As my readers are aware, we’ve been grappling for many months over whether “Personal Residence” means 1) where you live at the time the property is sold or foreclosed; or 2) where you lived for 2 of the past 5 years. Obviously we’d all like the 2nd definition to apply since that would give debt forgiveness tax relief to the many property owners who have rented out their homes or moved. 

I have argued that the 1st definition controls based upon the following statements in the IRS Publication 4681 concerning Cancellation of Debt. In that document, the IRS defines Qualified Personal Residence Indebtedness as: “any mortgage you took out to buy, build, or substantially improve your main home. It also must be secured by your main home. Qualified principal residence indebtedness also includes any debt secured by your main home that you used to refinance a mortgage you took out to buy, build, or substantially improve your main home, but only up to the amount of the old mortgage principal just before the refinancing.”  The IRS then goes on to define “Main Home” as: “the home where you ordinarily live most of the time. You can have only one main home at any one time.”   Given this definition, I do not see how one could identify their Main Home as being anything other than where they live now.  This supports the argument that you must live there to get the debt forgiveness tax relief.    But, that may not be as clear as it sounds.

In a 2007 Publication on the tax impacts of foreclosure, the California Franchise Tax Board defines the taxpayer’s principal residence as “where they have lived for at least two of the past five years”. However, at that point, the FTB was talking about the possible capital gains liability from a foreclosure and for that purpose, the 2 of 5 year Rule does apply.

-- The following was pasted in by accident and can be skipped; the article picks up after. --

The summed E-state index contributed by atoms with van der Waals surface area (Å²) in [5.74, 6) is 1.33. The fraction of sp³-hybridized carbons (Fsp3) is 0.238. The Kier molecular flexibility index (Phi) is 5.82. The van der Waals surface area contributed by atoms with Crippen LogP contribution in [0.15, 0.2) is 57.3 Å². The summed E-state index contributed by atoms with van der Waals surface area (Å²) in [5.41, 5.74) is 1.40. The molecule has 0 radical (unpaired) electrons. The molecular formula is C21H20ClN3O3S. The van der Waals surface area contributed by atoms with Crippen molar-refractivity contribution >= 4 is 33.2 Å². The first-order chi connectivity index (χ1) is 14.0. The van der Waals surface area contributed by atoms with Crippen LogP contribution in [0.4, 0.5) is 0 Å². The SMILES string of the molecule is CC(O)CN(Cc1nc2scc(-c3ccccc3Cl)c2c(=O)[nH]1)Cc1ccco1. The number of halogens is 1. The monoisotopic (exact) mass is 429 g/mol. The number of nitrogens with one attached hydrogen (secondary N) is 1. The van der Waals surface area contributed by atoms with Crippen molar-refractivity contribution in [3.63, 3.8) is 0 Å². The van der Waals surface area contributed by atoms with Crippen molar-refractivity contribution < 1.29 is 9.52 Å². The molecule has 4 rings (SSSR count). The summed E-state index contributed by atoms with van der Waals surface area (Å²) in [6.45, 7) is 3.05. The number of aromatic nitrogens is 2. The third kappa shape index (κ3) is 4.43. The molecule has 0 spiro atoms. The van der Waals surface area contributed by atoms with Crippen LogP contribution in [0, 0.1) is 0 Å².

All of the commentarors on this issue look to U.S. Code Section 121 - Exclusion of Gain from Sale of Principal Residence – which provides: “Gross income shall not include gain from the sale or exchange of property if, during the 5-year period ending on the date of the sale or exchange, such property has been owned and used by the taxpayer as the taxpayer’s principal residence for periods aggregating 2 years or more”.  So, does this only concern Capital Gains Tax or does it include Debt Forgiveness Tax? 

We get some clarity from the language of the actual law: “The Mortgage Forgiveness Debt Relief Act of 2007″ which states at Section 2.5: “principal residence’ has the same meaning as when used in section 121″. ie: the capital gains definition does apply. This was reaffirmed in 2008 when Congress passed the “Emergency Economic Stabilization Act of 2008″ which created the TARP bailout program for banks and extended the operative term of the Debt Relief Act to December 31, 2012. The joint committee report for the EESA states that the meaning of personal residence for purposes of the QPRI exclusion is the same as in Section 121.

So, what should we conclude from all this?  It does appear that the intent of Congress in passing these laws is that a foreclosure is considered to be a “sale” and the definition of “Principal Residence” shall be the 2 of 5 year Rule set forth in U.S. Code Sec. 121, not the Main Home definition that the IRS appears to be using.  It also means that there may remain an ambiguity in the law that has yet to be defined conclusively. Arguably, the IRS could disallow an exclusion from Debt Forgiveness Tax when the debtor was not living in the home at the time of sale.  Will they do so?  We don’t know yet.  What we do know is that if you need the 2 of 5 year definition to apply to you, be sure to get competent advice from an accountant or CPA that you trust and who knows these issues.

If you have specific questions about your liability, short sales, foreclosure, or any legal issues, feel free to contact me at sjbeede@bpelaw.com.  We offer a $200 flat fee consultation to evaluate your liabilities and strategize a resolution. This can be done in person or by phone. If interested, please call us at 916-966-2260. Need help Coping with an Upside Down Loan? Checkout Steve’s audio-seminar and e-book at: /http://www.stevebeede.com/copingwithanupsidedownmortgage

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